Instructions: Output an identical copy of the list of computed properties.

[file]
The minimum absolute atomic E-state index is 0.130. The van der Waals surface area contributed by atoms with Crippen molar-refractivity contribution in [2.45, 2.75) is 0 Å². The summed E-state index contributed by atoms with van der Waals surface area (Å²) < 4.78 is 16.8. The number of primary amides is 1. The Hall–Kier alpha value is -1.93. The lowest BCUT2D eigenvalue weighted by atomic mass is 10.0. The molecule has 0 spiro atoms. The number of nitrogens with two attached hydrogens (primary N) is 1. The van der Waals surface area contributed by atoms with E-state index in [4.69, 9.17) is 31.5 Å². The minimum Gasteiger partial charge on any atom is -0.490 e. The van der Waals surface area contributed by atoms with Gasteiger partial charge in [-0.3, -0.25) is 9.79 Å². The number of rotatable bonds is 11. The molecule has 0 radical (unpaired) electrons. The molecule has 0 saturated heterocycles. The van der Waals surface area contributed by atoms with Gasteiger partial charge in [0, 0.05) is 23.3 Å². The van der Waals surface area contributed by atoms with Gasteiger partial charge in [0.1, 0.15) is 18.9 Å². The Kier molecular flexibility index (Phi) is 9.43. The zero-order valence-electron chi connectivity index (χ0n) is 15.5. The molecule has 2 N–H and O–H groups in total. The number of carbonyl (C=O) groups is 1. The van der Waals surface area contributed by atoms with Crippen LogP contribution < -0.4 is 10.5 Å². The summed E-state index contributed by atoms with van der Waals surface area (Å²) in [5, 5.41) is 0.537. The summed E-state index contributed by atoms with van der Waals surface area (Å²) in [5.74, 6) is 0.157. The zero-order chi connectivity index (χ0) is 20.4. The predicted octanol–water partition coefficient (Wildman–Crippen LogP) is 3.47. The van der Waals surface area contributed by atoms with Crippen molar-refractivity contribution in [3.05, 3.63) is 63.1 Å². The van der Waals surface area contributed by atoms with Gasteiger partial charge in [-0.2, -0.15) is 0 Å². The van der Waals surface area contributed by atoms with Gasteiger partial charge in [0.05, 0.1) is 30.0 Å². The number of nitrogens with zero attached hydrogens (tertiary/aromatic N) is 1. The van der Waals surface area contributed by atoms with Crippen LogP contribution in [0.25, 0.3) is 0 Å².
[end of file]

The minimum absolute atomic E-state index is 0.130. The van der Waals surface area contributed by atoms with Crippen molar-refractivity contribution in [2.45, 2.75) is 0 Å². The summed E-state index contributed by atoms with van der Waals surface area (Å²) < 4.78 is 16.8. The number of primary amides is 1. The Hall–Kier alpha value is -1.93. The lowest BCUT2D eigenvalue weighted by atomic mass is 10.0. The molecule has 0 spiro atoms. The number of nitrogens with two attached hydrogens (primary N) is 1. The van der Waals surface area contributed by atoms with E-state index in [4.69, 9.17) is 31.5 Å². The minimum Gasteiger partial charge on any atom is -0.490 e. The van der Waals surface area contributed by atoms with Gasteiger partial charge in [-0.3, -0.25) is 9.79 Å². The number of rotatable bonds is 11. The molecule has 0 radical (unpaired) electrons. The molecule has 0 saturated heterocycles. The van der Waals surface area contributed by atoms with Gasteiger partial charge in [0, 0.05) is 23.3 Å². The van der Waals surface area contributed by atoms with Gasteiger partial charge in [0.1, 0.15) is 18.9 Å². The Kier molecular flexibility index (Phi) is 9.43. The zero-order valence-electron chi connectivity index (χ0n) is 15.5. The molecule has 2 N–H and O–H groups in total. The number of carbonyl (C=O) groups is 1. The van der Waals surface area contributed by atoms with Crippen LogP contribution < -0.4 is 10.5 Å². The summed E-state index contributed by atoms with van der Waals surface area (Å²) in [5, 5.41) is 0.537. The summed E-state index contributed by atoms with van der Waals surface area (Å²) in [5.74, 6) is 0.157. The zero-order chi connectivity index (χ0) is 20.4. The predicted octanol–water partition coefficient (Wildman–Crippen LogP) is 3.47. The van der Waals surface area contributed by atoms with Crippen molar-refractivity contribution in [3.05, 3.63) is 63.1 Å². The van der Waals surface area contributed by atoms with Gasteiger partial charge in [-0.2, -0.15) is 0 Å². The van der Waals surface area contributed by atoms with Gasteiger partial charge in [0.05, 0.1) is 30.0 Å². The number of nitrogens with zero attached hydrogens (tertiary/aromatic N) is 1. The van der Waals surface area contributed by atoms with Crippen LogP contribution in [0.25, 0.3) is 0 Å².